photolibrary_rm_photo_of_boy_scratching_headWith cold weather approaching, hats and mittens will soon become staples in everyone’s wardrobes.

Who Can Get Head Lice?

Head Lice do not discriminate, and anyone (yes, anyone) is at a risk of being infected. Children are at a much higher risk of contracting head lice than their adult counterparts.

It is a common misconception that Head Lice can fly or jump. In fact, the insects can do neither. Head Lice move entirely by crawling.

Head lice cab be spread via direct contact with an infected person’s hair.

  • Children often hug one another and literally “put their heads together.” Something as simple as whispering in someone’s ear is close enough contact for lice to crawl from one head to another.
  • You probably can’t completely prevent this—nor would many parents actually want to. Just be cautious of any child who is scratching his or her head constantly or who complains of an itchy head, and follow up with the school nurse or the child’s parents.

Head lice can also be spread through indirect contact with personal items that an infected person has used

  • Hats, scarves, helmets, and caps shouldn’t be shared. Even shared lockers or coat racks have been associated with spreading head lice.
  • Make sure your child has his or her own “personal” comb or brush.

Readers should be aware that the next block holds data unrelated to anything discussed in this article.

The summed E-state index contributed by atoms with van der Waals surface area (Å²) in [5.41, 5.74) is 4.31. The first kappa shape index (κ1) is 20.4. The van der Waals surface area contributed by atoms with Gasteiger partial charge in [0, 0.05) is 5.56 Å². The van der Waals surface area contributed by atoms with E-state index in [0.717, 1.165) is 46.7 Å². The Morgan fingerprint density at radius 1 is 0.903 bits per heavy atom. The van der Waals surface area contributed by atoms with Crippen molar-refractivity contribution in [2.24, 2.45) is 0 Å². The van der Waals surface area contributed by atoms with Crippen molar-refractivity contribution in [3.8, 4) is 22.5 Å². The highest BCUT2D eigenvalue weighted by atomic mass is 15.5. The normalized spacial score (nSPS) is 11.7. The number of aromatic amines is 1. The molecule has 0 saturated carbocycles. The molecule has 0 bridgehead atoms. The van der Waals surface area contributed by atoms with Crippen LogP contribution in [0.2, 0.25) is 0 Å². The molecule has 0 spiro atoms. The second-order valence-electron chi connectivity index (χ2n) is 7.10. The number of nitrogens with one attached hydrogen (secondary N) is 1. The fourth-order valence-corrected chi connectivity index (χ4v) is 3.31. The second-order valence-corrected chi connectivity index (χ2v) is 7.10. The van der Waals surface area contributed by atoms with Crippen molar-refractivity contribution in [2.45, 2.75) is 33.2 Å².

• Also, make sure your child uses her own hair ties, barrettes, scrunchies, and hair pins and doesn’t borrow these from other children. Be very open and honest with kids—they don’t want head lice any more than you do.
  • If your child is involved in a sport, make sure he or she has his or her own gear, and keep track of it. At the pool or gym, make sure your child has his or her own towels and other personal items.

Prevent Head Lice from Spreading

After learning about and removing the presence of Head Lice in your home, you may feel compelled to disinfect your house with insecticides. The use of insecticides is unnecessary, despite what you may have heard. Without a human host, head lice are unable to survive more than 24-48 hours after removal from a human. Lice are considered “obligate parasites,” which means that their life span is extremely limited without a human host. Save your money (and lungs) by not purchasing insecticides that are often harmful when sprayed indoors.

Keep Them Away!

After your child’s head has been treated for lice, and the nits (lice eggs found on the shaft of a hair follicle) are removed, here are some recommended steps to keep the head lice away for good:

  • All the bedding, linens, clothing, and accessories (hats, mittens, coats, scarves) in the household should be changed and washed in a hot water cycle (1400 F)
  • Once the wash cycle has completed, dry them with high heat for at least 30 minutes;
  • For items that are not machine washable, drop them off at a local dry cleaner. Make sure to inform the staff about the reason the items require dry cleaning to ensure that they can take extra precautions;
  • Thoroughly vacuum any surfaces that may have contacted anyone’s heads. This includes all chairs, couches, headboards, and carpeted areas;
  • Soak anything that has come into contact with hair in 10 percent bleach or Lysol for one hour. This includes clips, barrettes, combs, brushes, and hair ties. You can also heat them in water—as close to boiling as possible. If it’s feasible financially,

Learn More About Head Lice Prevention Today

For more information and handouts on head lice prevention and removal, come to the Onyx Urgent Care clinic located at 580 Lancaster St. West, Kitchener, ON. Our hours of operation are Monday-Friday from 6pm-11pm and Saturday’s from 4pm-9pm. For regular health tips, follow us on Twitter and Like our Facebook page.